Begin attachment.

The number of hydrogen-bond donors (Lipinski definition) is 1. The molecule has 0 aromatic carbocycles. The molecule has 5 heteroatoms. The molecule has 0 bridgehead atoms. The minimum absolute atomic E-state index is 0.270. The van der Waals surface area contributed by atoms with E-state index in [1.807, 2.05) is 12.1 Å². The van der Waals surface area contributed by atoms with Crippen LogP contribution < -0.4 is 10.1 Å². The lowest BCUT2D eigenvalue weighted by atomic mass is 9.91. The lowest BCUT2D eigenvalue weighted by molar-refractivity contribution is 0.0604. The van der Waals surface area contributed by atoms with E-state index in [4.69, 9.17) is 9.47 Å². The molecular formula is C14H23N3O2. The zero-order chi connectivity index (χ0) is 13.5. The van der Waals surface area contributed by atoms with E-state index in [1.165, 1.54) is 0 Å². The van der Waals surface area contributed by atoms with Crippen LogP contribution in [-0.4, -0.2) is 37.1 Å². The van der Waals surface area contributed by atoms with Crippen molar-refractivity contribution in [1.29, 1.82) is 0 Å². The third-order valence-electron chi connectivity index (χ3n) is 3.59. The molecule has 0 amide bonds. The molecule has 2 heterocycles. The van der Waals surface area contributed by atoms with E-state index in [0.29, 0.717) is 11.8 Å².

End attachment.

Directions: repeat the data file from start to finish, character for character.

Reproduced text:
The number of hydrogen-bond donors (Lipinski definition) is 1. The molecule has 0 aromatic carbocycles. The molecule has 5 heteroatoms. The molecule has 0 bridgehead atoms. The minimum absolute atomic E-state index is 0.270. The van der Waals surface area contributed by atoms with E-state index in [1.807, 2.05) is 12.1 Å². The van der Waals surface area contributed by atoms with Crippen LogP contribution < -0.4 is 10.1 Å². The lowest BCUT2D eigenvalue weighted by atomic mass is 9.91. The lowest BCUT2D eigenvalue weighted by molar-refractivity contribution is 0.0604. The van der Waals surface area contributed by atoms with E-state index in [4.69, 9.17) is 9.47 Å². The molecular formula is C14H23N3O2. The zero-order chi connectivity index (χ0) is 13.5. The van der Waals surface area contributed by atoms with E-state index in [1.165, 1.54) is 0 Å². The van der Waals surface area contributed by atoms with Crippen LogP contribution in [-0.4, -0.2) is 37.1 Å². The van der Waals surface area contributed by atoms with Crippen molar-refractivity contribution in [1.29, 1.82) is 0 Å². The third-order valence-electron chi connectivity index (χ3n) is 3.59. The molecule has 0 amide bonds. The molecule has 2 heterocycles. The van der Waals surface area contributed by atoms with E-state index in [0.29, 0.717) is 11.8 Å².